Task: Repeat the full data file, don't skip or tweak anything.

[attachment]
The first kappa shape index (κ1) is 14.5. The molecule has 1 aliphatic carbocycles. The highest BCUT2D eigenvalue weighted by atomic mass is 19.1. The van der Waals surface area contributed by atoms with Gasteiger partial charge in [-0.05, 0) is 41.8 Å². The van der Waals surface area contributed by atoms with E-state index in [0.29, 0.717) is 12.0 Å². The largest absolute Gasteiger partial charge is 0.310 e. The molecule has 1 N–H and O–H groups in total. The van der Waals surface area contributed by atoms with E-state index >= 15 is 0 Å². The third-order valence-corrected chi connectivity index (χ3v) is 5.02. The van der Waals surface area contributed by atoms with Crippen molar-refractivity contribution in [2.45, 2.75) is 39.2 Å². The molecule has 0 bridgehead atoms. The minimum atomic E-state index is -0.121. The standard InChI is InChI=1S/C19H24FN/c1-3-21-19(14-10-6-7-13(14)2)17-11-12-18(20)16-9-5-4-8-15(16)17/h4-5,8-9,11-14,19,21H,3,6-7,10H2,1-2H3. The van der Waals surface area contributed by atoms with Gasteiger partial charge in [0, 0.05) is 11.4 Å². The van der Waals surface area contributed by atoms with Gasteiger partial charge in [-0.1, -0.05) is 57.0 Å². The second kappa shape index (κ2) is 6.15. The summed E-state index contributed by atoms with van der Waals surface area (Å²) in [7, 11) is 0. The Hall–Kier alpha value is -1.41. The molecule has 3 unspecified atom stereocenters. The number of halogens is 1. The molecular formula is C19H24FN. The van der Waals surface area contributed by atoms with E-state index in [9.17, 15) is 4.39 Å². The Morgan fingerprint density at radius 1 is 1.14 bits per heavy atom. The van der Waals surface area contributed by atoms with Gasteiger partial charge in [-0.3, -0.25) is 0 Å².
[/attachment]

The first kappa shape index (κ1) is 14.5. The molecule has 1 aliphatic carbocycles. The highest BCUT2D eigenvalue weighted by atomic mass is 19.1. The van der Waals surface area contributed by atoms with Gasteiger partial charge in [-0.05, 0) is 41.8 Å². The van der Waals surface area contributed by atoms with E-state index in [0.29, 0.717) is 12.0 Å². The largest absolute Gasteiger partial charge is 0.310 e. The molecule has 1 N–H and O–H groups in total. The van der Waals surface area contributed by atoms with E-state index >= 15 is 0 Å². The third-order valence-corrected chi connectivity index (χ3v) is 5.02. The van der Waals surface area contributed by atoms with Crippen molar-refractivity contribution in [2.45, 2.75) is 39.2 Å². The molecule has 0 bridgehead atoms. The minimum atomic E-state index is -0.121. The standard InChI is InChI=1S/C19H24FN/c1-3-21-19(14-10-6-7-13(14)2)17-11-12-18(20)16-9-5-4-8-15(16)17/h4-5,8-9,11-14,19,21H,3,6-7,10H2,1-2H3. The van der Waals surface area contributed by atoms with Gasteiger partial charge in [0, 0.05) is 11.4 Å². The van der Waals surface area contributed by atoms with Gasteiger partial charge in [-0.1, -0.05) is 57.0 Å². The second kappa shape index (κ2) is 6.15. The summed E-state index contributed by atoms with van der Waals surface area (Å²) in [7, 11) is 0. The Hall–Kier alpha value is -1.41. The molecule has 3 unspecified atom stereocenters. The number of halogens is 1. The molecular formula is C19H24FN. The van der Waals surface area contributed by atoms with E-state index in [9.17, 15) is 4.39 Å². The Morgan fingerprint density at radius 1 is 1.14 bits per heavy atom. The van der Waals surface area contributed by atoms with Gasteiger partial charge in [-0.3, -0.25) is 0 Å².